9. If there are very different attitudes as to what church should be, why not just "grow" two churches within a community? This gives those looking for a church home a choice. It's not a criticism or judgment of either. It's like a marriage - sometimes two wonderful people just aren't a "fit." Sometimes two wonderful groups of Christian Scientists just aren't a fit for eachother. Two churches in a community can provide an opportunity for two radically different viewpoints to find a happy church in which to flourish.

  10. I realize tht what follows will shock some but it is sincerely aimed at moving thought, and not intended to create anger.
    On one hand you have the wonder and majesty of Christian Science, but once people get interested in Science, they discover that the freedom Scientists talk about is freedom to think only along the strict rules and regulations establihed by Mrs Eddy over 100 years ago:rules that are not to be commented, explained, only obeyed. The line is very thin and at times impossible to discern between the sacralisation of the writings and the deification of the writer. This is a real challenge facing the Church today, and personally I know several who stay away from church for just that reason, to wit, the cult surrounding the person of Mrs Eddy, for example the requirement that "Leader "be written with a capital "L". science claims to have no credo , but the constant reference to the Manual's dogma has gradually morphed into one.

  11. I'd like to hear more from "curious observer" because I think it's important to understand various objections. In particular this feeling of loss of freedom. My feeling is that this discovery called Christ. Science had to be uncovered, revealed and codified by someone. We don't worship a discoverer but we respect their discovery. Eddy herself says follow me only as far as I follow the Christ idea/ideal or Truth. She knew that God was the only creator or originator and therefore all Truth is uncontaminated and unfettered by human hypothesis (an unproved theory, as all human theories are). Therefore, I see no cult because she espoused no individual worship, especially of her. This would be anathema to her teachings. If it is a science it must follow absolute rules or laws. There cannot be deviation. We cannot say red is blue. If one feels a loss of freedom from exercising this science is this nothing more than self will and self justification raising it's ugly head on our part? If one doesn't believe in this Science that one's perogative, but one must come gently into it. This science has been proven satisfactorily to me. Jesus was followed because his healings proved his science. If he didn't prove what he said he would simply be another philosopher like plato. Jesus gave us the principle of this Science in a very general way, but Eddy gave us the rules and proved them and hence our great respect and gratitude for this. The age of a law or rule is irrelevant. Isn't a true law cemented in eternity? A truth is always present it merely has to be revealed or discovered. There is no question that this truth, CS, can seem very transcendental, abstract and counterintuitive, but those that follow it see it's science. Great thinkers like Einstein called Eddy's Scientific Statement of Being "the most profound statement ever uttered by mankind". We have to study a science. There is Divine logic behind all science. The answers are there.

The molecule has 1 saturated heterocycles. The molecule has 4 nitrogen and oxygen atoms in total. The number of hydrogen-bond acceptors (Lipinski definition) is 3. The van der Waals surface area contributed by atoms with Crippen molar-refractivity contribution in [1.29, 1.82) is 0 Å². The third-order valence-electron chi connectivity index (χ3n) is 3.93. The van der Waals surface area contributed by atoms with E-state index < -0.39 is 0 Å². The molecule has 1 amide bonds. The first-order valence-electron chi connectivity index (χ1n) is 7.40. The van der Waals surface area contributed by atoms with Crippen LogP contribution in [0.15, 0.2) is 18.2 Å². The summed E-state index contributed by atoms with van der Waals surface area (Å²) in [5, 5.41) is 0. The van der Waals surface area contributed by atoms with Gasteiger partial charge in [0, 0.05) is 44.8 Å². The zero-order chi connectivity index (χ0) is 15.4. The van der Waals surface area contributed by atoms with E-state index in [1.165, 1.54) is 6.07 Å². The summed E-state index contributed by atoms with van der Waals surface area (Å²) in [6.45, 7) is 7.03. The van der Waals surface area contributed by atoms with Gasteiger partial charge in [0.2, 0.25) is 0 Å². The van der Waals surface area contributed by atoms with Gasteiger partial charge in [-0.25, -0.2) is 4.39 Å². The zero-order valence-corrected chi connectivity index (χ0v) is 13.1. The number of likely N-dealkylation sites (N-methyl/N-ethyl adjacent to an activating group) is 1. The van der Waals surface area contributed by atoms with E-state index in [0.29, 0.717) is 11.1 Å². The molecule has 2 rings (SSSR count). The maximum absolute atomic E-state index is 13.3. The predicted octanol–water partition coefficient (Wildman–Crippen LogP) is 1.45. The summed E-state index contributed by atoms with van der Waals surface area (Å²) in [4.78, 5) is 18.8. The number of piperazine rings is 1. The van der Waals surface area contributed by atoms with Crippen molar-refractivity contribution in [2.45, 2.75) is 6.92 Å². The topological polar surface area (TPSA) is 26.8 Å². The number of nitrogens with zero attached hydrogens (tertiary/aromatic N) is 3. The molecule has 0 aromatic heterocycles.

12. I am very grateful for the Church Alive program and for the weekly questions! This week's question is particularly meaningful to me.
    The above two responses to this week's question appear to reflect this statement by Mrs. Eddy in Science & Health on p.144, "Ignorance, pride, or prejudice closes the door to whatever is not stereotyped." The marginal heading is "Conservative antagonism." I used to look at this paragraph as a comparison of Christian Science to other denominations, but I now see that it can also encompass the differences within the CS denomination, too.
    The "infinite manifestation" of God, Mind, cannot be stereotyped.

  13. To Curious Observer,

    I couldn't agree with you more. One of the major problems, as I see it, is that the Christian Science Church remains stuck back in the late 19th century. No matter what kind of a modern face the Church leaders try to put on it, the adherence to the rigid rules of the past (and even the worn out traditions)works against any significant breakthrough into the twentyfirst century. Take, for example, the format of the Sunday and Wednesday service. Can any less effective method be found than trying to reach a congregation than through reading to them? I don't care how good the reading is. It is still just reading. Can it be surprising that most Christian Science churches are practically empty.

  14. To Curious Observer and Brad - If you have new & better ideas, why not go ahead and try something new? Get together with some like-minded people, and start an informal group. Where the rubber meets the road, you might find some of your ideas terrific, and some don't work so well - that happened when Mary Baker Eddy was establishing the Church - and you go forward from there. Give it a go! See what you can do.